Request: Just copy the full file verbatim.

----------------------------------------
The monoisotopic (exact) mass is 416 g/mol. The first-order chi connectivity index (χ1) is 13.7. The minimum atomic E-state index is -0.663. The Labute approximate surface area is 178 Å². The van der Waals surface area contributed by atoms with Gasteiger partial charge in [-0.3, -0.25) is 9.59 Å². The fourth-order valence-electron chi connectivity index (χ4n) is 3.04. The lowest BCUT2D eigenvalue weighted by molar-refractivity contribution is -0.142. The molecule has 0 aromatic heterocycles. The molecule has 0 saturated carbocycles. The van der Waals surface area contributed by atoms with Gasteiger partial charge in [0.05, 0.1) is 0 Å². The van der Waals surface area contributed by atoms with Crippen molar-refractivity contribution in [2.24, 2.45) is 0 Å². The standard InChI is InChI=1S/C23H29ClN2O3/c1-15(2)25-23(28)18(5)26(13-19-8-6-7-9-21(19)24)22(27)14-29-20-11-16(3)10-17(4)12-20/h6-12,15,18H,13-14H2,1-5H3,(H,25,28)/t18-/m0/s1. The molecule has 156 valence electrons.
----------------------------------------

The monoisotopic (exact) mass is 416 g/mol. The first-order chi connectivity index (χ1) is 13.7. The minimum atomic E-state index is -0.663. The Labute approximate surface area is 178 Å². The van der Waals surface area contributed by atoms with Gasteiger partial charge in [-0.3, -0.25) is 9.59 Å². The fourth-order valence-electron chi connectivity index (χ4n) is 3.04. The lowest BCUT2D eigenvalue weighted by molar-refractivity contribution is -0.142. The molecule has 0 aromatic heterocycles. The molecule has 0 saturated carbocycles. The van der Waals surface area contributed by atoms with Gasteiger partial charge in [0.05, 0.1) is 0 Å². The van der Waals surface area contributed by atoms with Crippen molar-refractivity contribution in [2.24, 2.45) is 0 Å². The standard InChI is InChI=1S/C23H29ClN2O3/c1-15(2)25-23(28)18(5)26(13-19-8-6-7-9-21(19)24)22(27)14-29-20-11-16(3)10-17(4)12-20/h6-12,15,18H,13-14H2,1-5H3,(H,25,28)/t18-/m0/s1. The molecule has 156 valence electrons.